In record time no less than twenty-eight warships from the powers and also from small states (such as Greece and Sardinia) arrived on the coastline of Lebanon to monitor the situation. Fuad’s troops, together with the French contingent under Beaufort and the five commissioners of the great powers, were able to keep the peace. The French troops were no menace to the Ottoman authorities and did not engage in any major military activity. The French acted as peacekeepers and not as peacemakers (to use present parlance), since Fuad had already pacified the region. The French soldiers were engaged mainly in humanitarian activities. Indeed, they ‘beat their swords into plough-shares and their spears into pruning-hooks’,61 burying the dead, cleaning streets, and rebuilding houses, villages and farms.62

The six-month limit was extended upon French request (with Russian support) to three more months, after which the French forces duly left, having gained acclaim inside and outside Lebanon for their conduct.63

(p.141) Final agreement

Fuad was able to dominate the scene and control the other commissioners, with the support of Lord Dufferin, the British commissioner.64 The mandate of the commission was to punish the guilty, secure reparations for the Christian losses and suggest reforms that would ensure order and security.65 Deliberations, with Fuad chairing, started on 5 October 1860 with the aim of arriving at a new arrangement for Lebanon. The French tried to set up a Maronite Lebanon under a native Christian governor. The Austrian and Prussian commissioners aligned with the French, but Fuad, with Dufferin’s support and help from the Russian commissioner Novikov, was able to shelve the French idea. Finally, after eight months of talks, the six commissioners were able to reach agreement (May 1861) on a draft statute for Lebanon.66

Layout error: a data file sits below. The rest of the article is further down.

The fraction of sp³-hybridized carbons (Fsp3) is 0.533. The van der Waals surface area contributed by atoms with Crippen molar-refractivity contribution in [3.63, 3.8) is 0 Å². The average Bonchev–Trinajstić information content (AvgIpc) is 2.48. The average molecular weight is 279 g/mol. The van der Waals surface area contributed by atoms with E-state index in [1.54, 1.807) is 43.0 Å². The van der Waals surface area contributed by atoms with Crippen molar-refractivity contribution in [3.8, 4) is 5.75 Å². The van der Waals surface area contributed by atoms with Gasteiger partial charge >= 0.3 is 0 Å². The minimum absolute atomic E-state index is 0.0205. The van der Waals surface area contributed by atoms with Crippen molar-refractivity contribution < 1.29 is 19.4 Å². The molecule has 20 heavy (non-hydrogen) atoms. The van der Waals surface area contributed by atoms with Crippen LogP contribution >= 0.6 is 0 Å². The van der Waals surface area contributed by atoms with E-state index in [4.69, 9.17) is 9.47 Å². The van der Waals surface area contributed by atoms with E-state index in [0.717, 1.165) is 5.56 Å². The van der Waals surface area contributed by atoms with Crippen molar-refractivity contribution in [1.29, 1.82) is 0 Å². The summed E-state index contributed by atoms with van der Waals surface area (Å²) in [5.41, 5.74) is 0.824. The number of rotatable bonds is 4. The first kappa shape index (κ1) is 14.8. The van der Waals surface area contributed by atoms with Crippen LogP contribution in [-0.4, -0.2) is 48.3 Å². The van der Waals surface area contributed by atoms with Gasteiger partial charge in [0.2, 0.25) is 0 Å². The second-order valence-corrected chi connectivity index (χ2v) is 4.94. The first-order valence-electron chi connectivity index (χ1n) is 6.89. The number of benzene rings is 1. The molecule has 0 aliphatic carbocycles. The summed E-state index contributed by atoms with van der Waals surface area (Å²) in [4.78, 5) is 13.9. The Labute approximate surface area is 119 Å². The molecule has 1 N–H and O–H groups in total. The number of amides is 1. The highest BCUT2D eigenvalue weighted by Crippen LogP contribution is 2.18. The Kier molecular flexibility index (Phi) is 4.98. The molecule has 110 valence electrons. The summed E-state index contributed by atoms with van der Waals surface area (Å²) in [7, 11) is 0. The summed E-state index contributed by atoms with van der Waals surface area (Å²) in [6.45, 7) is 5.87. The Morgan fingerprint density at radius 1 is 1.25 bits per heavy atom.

The draft was revised at a meeting of the ambassadors of the six powers at the Porte under the chairmanship of the Grand Vizier, which concluded with the signing of the Beyoglu Protocol (9 June 1861). A new system of autonomy was adopted, the Règlement Organique, known in Lebanon as the Mustasarrifiyya (Governorate). Lebanon became a separate administrative region (sanjak) from Syria. The six Lebanese communities (Maronites, Druzes, Greek Orthodox, Greek Catholic, Sunni and Shia) participated in a twelve-person Administrative Council based on their percentage. The Mustasarrifiyya was to be headed by a Christian governor from outside Lebanon, with the consent of the great powers. The first governor was Daud Pasha, a Roman Catholic Armenian by birth, which proved an excellent choice, for he was one of the most capable officials of the Empire. In effect, Lebanon, though part of the Ottoman Empire, now came under the collective tutelage of the powers and remained so until the First World War.67


Humanitarian and other motives

Humanitarian concern on the part of the French government was not insincere, as seen in the French internal correspondence from Napoleon III, Thouvenel and other French officials regarding the plight of the Maronites.68 The dismal fate of the Christians ‘constituted an affront to the conscience of Europe and to the specific susceptibilities of the French, who had long prided themselves on their traditional role as champion of the Roman Catholic peoples in the Near East’.69